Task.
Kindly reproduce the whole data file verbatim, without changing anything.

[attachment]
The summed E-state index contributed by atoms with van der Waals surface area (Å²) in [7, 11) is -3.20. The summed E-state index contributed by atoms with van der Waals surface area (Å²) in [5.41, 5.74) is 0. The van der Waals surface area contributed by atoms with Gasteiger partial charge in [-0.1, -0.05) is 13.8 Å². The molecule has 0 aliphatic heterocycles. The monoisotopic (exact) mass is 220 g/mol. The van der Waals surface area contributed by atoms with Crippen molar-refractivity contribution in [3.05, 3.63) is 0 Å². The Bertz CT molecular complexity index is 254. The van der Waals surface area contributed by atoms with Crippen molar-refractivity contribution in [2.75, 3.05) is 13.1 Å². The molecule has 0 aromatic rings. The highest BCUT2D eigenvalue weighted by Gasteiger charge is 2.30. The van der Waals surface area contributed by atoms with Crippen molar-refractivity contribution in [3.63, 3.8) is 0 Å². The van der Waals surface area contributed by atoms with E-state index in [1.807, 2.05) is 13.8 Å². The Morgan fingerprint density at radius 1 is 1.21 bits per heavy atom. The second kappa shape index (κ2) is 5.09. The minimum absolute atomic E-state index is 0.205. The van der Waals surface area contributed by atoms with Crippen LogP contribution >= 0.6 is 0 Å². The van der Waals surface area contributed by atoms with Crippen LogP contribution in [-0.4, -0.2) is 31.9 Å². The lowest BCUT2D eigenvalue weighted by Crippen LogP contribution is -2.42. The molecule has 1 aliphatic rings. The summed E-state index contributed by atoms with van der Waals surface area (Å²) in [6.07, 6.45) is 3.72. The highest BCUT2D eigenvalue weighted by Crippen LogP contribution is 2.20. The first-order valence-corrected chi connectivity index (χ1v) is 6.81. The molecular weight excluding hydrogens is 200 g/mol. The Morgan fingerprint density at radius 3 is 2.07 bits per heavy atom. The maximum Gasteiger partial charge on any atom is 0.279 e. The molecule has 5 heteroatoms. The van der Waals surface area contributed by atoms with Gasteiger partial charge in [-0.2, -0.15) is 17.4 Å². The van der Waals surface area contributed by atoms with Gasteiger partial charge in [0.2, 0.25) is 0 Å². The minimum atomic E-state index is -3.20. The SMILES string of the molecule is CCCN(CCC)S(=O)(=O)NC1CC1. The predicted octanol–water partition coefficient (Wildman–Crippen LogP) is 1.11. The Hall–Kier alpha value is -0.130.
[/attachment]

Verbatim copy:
The summed E-state index contributed by atoms with van der Waals surface area (Å²) in [7, 11) is -3.20. The summed E-state index contributed by atoms with van der Waals surface area (Å²) in [5.41, 5.74) is 0. The van der Waals surface area contributed by atoms with Gasteiger partial charge in [-0.1, -0.05) is 13.8 Å². The molecule has 0 aliphatic heterocycles. The monoisotopic (exact) mass is 220 g/mol. The van der Waals surface area contributed by atoms with Crippen molar-refractivity contribution in [3.05, 3.63) is 0 Å². The Bertz CT molecular complexity index is 254. The van der Waals surface area contributed by atoms with Crippen molar-refractivity contribution in [2.75, 3.05) is 13.1 Å². The molecule has 0 aromatic rings. The highest BCUT2D eigenvalue weighted by Gasteiger charge is 2.30. The van der Waals surface area contributed by atoms with Crippen molar-refractivity contribution in [3.63, 3.8) is 0 Å². The van der Waals surface area contributed by atoms with E-state index in [1.807, 2.05) is 13.8 Å². The Morgan fingerprint density at radius 1 is 1.21 bits per heavy atom. The second kappa shape index (κ2) is 5.09. The minimum absolute atomic E-state index is 0.205. The van der Waals surface area contributed by atoms with Crippen LogP contribution >= 0.6 is 0 Å². The van der Waals surface area contributed by atoms with Crippen LogP contribution in [-0.4, -0.2) is 31.9 Å². The lowest BCUT2D eigenvalue weighted by Crippen LogP contribution is -2.42. The molecule has 1 aliphatic rings. The summed E-state index contributed by atoms with van der Waals surface area (Å²) in [6.07, 6.45) is 3.72. The highest BCUT2D eigenvalue weighted by Crippen LogP contribution is 2.20. The first-order valence-corrected chi connectivity index (χ1v) is 6.81. The molecular weight excluding hydrogens is 200 g/mol. The Morgan fingerprint density at radius 3 is 2.07 bits per heavy atom. The maximum Gasteiger partial charge on any atom is 0.279 e. The molecule has 5 heteroatoms. The van der Waals surface area contributed by atoms with Gasteiger partial charge in [-0.2, -0.15) is 17.4 Å². The van der Waals surface area contributed by atoms with Gasteiger partial charge in [0.2, 0.25) is 0 Å². The minimum atomic E-state index is -3.20. The SMILES string of the molecule is CCCN(CCC)S(=O)(=O)NC1CC1. The predicted octanol–water partition coefficient (Wildman–Crippen LogP) is 1.11. The Hall–Kier alpha value is -0.130.